If your loved one has Alzheimer's disease or another form of dementia, you may be seeing changes in their behavior in the early evening — a phenomenon known as sundown syndrome, sundowners or sundowning.
It's a symptom of dementia (and some other conditions, as well) where this time of day can trigger sudden mood swings, anxiety, sadness, restlessness and energy surges, increased confusion, hallucinations or delusions. These may lead to pacing, rocking, screaming, crying, disorientation, resistance, anger, aggression — or even violence.
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For some, the behavior soon abates. For others it continues, flipping their sleep schedules so they are wide awake all night and sleepy during the day.
There are many theories about why this happens. It may have to do with the dimming light, extreme fatigue, hunger, thirst, pain or discomfort or hormonal imbalances as the sun goes down. Evening and darkness may tap into fears of being unsafe and insecure. Whatever the cause, seeing their loved one with these symptoms can be a nightmare for family members.
My dad has Alzheimer's, and we first noticed sundown syndrome when he was in the disease's moderate stage. His questions about "What's the plan?" or "What should I be doing?" and a sense of urgency that "We'd better get going!" increased around 5 or 6 in the evening. As the disease has progressed, his symptoms have improved, and I think that's thanks at least in part to a variety of techniques we use on a regular basis.
Some tips for managing your loved one's sundown symptoms:
1. Observe and minimize triggers. Watch for nutritional triggers and adjust eating and drinking schedules (like limiting caffeine, sugar and liquids later in the day). Does the home become more chaotic in the evening? Are too many people talking at once during mealtimes? Is the TV or radio on? Is there a change in caregivers that leads to more confusion? Is extreme fatigue setting in as evening approaches?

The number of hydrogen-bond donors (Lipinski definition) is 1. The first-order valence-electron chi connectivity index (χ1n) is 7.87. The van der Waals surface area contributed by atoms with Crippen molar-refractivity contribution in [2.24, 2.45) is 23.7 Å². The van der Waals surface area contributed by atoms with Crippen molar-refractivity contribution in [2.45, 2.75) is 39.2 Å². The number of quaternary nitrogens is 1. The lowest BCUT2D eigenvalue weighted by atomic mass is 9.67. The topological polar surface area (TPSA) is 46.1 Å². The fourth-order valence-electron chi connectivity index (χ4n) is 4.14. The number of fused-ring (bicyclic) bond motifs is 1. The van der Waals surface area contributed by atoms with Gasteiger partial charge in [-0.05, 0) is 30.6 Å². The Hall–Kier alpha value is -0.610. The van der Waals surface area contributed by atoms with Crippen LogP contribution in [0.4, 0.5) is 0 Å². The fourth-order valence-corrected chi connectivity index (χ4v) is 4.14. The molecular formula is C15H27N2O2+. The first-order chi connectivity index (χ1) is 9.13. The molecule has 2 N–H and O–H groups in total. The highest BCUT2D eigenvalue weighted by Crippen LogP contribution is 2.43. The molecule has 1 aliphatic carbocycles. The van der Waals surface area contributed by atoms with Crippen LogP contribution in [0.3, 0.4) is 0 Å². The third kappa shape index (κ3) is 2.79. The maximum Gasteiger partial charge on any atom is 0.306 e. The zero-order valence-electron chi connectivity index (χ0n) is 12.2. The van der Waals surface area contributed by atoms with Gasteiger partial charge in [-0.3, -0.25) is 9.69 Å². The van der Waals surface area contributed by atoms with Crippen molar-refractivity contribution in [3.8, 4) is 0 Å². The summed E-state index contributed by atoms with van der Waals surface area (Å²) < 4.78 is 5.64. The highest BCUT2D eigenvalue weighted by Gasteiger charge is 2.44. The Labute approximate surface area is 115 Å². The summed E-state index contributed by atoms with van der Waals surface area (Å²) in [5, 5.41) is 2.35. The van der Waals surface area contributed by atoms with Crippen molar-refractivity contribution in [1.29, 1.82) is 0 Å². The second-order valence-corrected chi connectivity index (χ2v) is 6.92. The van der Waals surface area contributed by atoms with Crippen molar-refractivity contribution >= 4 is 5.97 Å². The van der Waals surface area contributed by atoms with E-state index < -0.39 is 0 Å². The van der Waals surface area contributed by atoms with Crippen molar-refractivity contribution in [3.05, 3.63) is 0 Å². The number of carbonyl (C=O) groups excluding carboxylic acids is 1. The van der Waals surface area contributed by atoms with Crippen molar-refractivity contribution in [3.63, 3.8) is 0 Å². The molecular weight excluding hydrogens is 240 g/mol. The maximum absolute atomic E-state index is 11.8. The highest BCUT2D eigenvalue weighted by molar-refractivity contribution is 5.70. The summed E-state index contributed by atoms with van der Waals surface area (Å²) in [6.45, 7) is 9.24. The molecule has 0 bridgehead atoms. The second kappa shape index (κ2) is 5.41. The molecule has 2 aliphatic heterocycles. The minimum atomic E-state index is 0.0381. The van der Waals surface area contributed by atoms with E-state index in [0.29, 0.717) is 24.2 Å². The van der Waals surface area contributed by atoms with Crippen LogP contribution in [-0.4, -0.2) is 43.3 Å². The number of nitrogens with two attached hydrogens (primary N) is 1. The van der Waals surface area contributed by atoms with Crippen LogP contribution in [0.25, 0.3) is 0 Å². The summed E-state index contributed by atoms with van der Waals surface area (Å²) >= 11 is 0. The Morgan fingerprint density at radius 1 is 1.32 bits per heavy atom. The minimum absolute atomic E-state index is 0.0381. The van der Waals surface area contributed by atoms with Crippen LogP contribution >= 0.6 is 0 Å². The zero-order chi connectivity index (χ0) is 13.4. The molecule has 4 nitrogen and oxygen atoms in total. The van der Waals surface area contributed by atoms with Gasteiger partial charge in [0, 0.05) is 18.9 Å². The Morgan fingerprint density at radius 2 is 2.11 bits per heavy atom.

2. Maintain routines and structure activity. Maximize activity earlier in the day and minimize napping (especially if your loved one isn't sleeping well at night). Try to reduce challenging, stressful tasks around dusk and at night. Keep to a regular daily routine: There's security in the familiar.
3. Simplify surroundings and adjust sleep environment. Too much sensory stimulation can cause anxiety and confusion, worsened by changing light. Try to minimize physical, visual and auditory clutter. At night, keep the sleeping room calm and cool (experts often suggest a temperature below 70 degrees), dark enough (try light-blocking curtains or an eye mask, plus dim night-lights for safe navigation).
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4. Distract. Try to draw attention away from troubling thoughts and anxieties by diverting or redirecting to favorite activities, foods, animals and people that calm your loved one. Maybe they are soothed by watching a favorite TV show, taking a walk, snuggling with a pet or reminiscing. My dad loves to listen to The Lawrence Welk Show; giving him earphones directly to the TV (to limit other sounds and amplify) is almost always an effective distraction.
5. Adjust light exposure. Some experts theorize that our hormones and body clocks are regulated by exposure to light and that when light is limited it throws us off — similar to seasonal affective disorder (SAD). If adequate exposure to direct sunlight isn't possible, try a light box and use bright lights in the room. As it gets dark outside, increase indoor lighting. In the winter when days are shorter, I often turn on the bright back porch lights that are outside the window by the table where we eat dinner, which helps prevent Dad from thinking it's bedtime too early.